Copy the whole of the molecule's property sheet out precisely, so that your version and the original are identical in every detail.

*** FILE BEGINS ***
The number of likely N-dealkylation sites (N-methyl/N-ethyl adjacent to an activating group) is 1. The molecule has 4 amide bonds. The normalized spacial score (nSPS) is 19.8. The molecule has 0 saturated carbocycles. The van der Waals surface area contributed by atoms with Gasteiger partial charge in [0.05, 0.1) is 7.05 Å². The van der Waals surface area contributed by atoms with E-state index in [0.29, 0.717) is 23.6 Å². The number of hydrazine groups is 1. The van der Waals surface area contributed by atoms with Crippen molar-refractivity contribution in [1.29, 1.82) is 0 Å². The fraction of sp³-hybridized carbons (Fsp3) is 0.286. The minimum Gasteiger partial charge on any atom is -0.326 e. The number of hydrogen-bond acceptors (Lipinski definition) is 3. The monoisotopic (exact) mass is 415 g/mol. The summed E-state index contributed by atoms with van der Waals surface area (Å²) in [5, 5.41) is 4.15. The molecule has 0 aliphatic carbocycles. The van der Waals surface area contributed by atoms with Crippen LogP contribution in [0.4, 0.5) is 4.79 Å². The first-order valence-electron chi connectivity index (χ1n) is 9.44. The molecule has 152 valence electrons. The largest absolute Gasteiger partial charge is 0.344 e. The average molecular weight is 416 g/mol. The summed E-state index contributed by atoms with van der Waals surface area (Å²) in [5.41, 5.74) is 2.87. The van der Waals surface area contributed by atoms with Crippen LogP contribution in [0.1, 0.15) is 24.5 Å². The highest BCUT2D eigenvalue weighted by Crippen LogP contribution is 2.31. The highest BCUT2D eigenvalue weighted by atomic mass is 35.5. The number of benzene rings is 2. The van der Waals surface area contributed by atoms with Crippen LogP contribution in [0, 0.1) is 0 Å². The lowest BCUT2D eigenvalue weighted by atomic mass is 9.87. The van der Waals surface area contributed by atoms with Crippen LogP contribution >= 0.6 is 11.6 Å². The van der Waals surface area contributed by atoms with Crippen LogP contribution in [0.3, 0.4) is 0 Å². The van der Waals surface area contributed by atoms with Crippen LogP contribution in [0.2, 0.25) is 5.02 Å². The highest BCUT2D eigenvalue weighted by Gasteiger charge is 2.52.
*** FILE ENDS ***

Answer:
The number of likely N-dealkylation sites (N-methyl/N-ethyl adjacent to an activating group) is 1. The molecule has 4 amide bonds. The normalized spacial score (nSPS) is 19.8. The molecule has 0 saturated carbocycles. The van der Waals surface area contributed by atoms with Gasteiger partial charge in [0.05, 0.1) is 7.05 Å². The van der Waals surface area contributed by atoms with E-state index in [0.29, 0.717) is 23.6 Å². The number of hydrazine groups is 1. The van der Waals surface area contributed by atoms with Crippen molar-refractivity contribution in [1.29, 1.82) is 0 Å². The fraction of sp³-hybridized carbons (Fsp3) is 0.286. The minimum Gasteiger partial charge on any atom is -0.326 e. The number of hydrogen-bond acceptors (Lipinski definition) is 3. The monoisotopic (exact) mass is 415 g/mol. The summed E-state index contributed by atoms with van der Waals surface area (Å²) in [5, 5.41) is 4.15. The molecule has 0 aliphatic carbocycles. The van der Waals surface area contributed by atoms with Crippen LogP contribution in [0.4, 0.5) is 4.79 Å². The first-order valence-electron chi connectivity index (χ1n) is 9.44. The molecule has 152 valence electrons. The largest absolute Gasteiger partial charge is 0.344 e. The average molecular weight is 416 g/mol. The summed E-state index contributed by atoms with van der Waals surface area (Å²) in [5.41, 5.74) is 2.87. The van der Waals surface area contributed by atoms with Crippen LogP contribution in [0.1, 0.15) is 24.5 Å². The highest BCUT2D eigenvalue weighted by Crippen LogP contribution is 2.31. The highest BCUT2D eigenvalue weighted by atomic mass is 35.5. The number of benzene rings is 2. The van der Waals surface area contributed by atoms with Crippen LogP contribution in [0, 0.1) is 0 Å². The lowest BCUT2D eigenvalue weighted by atomic mass is 9.87. The van der Waals surface area contributed by atoms with Crippen LogP contribution >= 0.6 is 11.6 Å². The van der Waals surface area contributed by atoms with Crippen LogP contribution in [0.3, 0.4) is 0 Å². The van der Waals surface area contributed by atoms with Crippen LogP contribution in [0.2, 0.25) is 5.02 Å². The highest BCUT2D eigenvalue weighted by Gasteiger charge is 2.52.